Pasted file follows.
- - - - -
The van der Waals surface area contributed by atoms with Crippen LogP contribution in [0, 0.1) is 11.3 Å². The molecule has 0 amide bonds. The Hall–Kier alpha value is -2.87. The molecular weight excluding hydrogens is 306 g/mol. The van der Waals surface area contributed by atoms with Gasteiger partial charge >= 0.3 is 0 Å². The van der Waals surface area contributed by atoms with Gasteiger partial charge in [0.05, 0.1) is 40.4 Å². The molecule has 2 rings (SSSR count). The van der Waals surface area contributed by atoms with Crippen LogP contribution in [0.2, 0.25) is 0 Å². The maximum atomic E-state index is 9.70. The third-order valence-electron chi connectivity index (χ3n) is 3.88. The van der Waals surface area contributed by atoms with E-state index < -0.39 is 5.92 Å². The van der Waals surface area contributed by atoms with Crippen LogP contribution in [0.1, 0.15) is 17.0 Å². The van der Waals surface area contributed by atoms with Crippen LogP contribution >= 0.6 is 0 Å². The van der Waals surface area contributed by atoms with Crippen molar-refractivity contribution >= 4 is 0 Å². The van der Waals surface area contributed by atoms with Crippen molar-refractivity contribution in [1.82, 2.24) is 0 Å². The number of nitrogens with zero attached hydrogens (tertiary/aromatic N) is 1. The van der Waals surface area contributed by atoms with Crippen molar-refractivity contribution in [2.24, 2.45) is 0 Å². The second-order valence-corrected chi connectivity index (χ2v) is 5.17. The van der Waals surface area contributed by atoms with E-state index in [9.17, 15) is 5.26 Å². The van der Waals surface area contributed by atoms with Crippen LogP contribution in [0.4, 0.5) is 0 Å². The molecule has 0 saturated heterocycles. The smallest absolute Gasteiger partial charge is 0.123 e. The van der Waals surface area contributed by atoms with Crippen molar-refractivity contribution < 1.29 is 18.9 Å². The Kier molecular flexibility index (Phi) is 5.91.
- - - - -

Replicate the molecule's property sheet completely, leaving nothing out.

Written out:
The van der Waals surface area contributed by atoms with Crippen LogP contribution in [0, 0.1) is 11.3 Å². The molecule has 0 amide bonds. The Hall–Kier alpha value is -2.87. The molecular weight excluding hydrogens is 306 g/mol. The van der Waals surface area contributed by atoms with Gasteiger partial charge >= 0.3 is 0 Å². The van der Waals surface area contributed by atoms with Gasteiger partial charge in [0.05, 0.1) is 40.4 Å². The molecule has 2 rings (SSSR count). The van der Waals surface area contributed by atoms with Crippen LogP contribution in [0.2, 0.25) is 0 Å². The maximum atomic E-state index is 9.70. The third-order valence-electron chi connectivity index (χ3n) is 3.88. The van der Waals surface area contributed by atoms with E-state index < -0.39 is 5.92 Å². The van der Waals surface area contributed by atoms with Crippen LogP contribution in [0.1, 0.15) is 17.0 Å². The van der Waals surface area contributed by atoms with Crippen LogP contribution >= 0.6 is 0 Å². The van der Waals surface area contributed by atoms with Crippen molar-refractivity contribution >= 4 is 0 Å². The van der Waals surface area contributed by atoms with Crippen molar-refractivity contribution in [1.82, 2.24) is 0 Å². The number of nitrogens with zero attached hydrogens (tertiary/aromatic N) is 1. The van der Waals surface area contributed by atoms with Crippen molar-refractivity contribution in [2.24, 2.45) is 0 Å². The second-order valence-corrected chi connectivity index (χ2v) is 5.17. The van der Waals surface area contributed by atoms with E-state index in [9.17, 15) is 5.26 Å². The van der Waals surface area contributed by atoms with Crippen LogP contribution in [0.4, 0.5) is 0 Å². The molecule has 0 saturated heterocycles. The smallest absolute Gasteiger partial charge is 0.123 e. The van der Waals surface area contributed by atoms with Crippen molar-refractivity contribution < 1.29 is 18.9 Å². The Kier molecular flexibility index (Phi) is 5.91.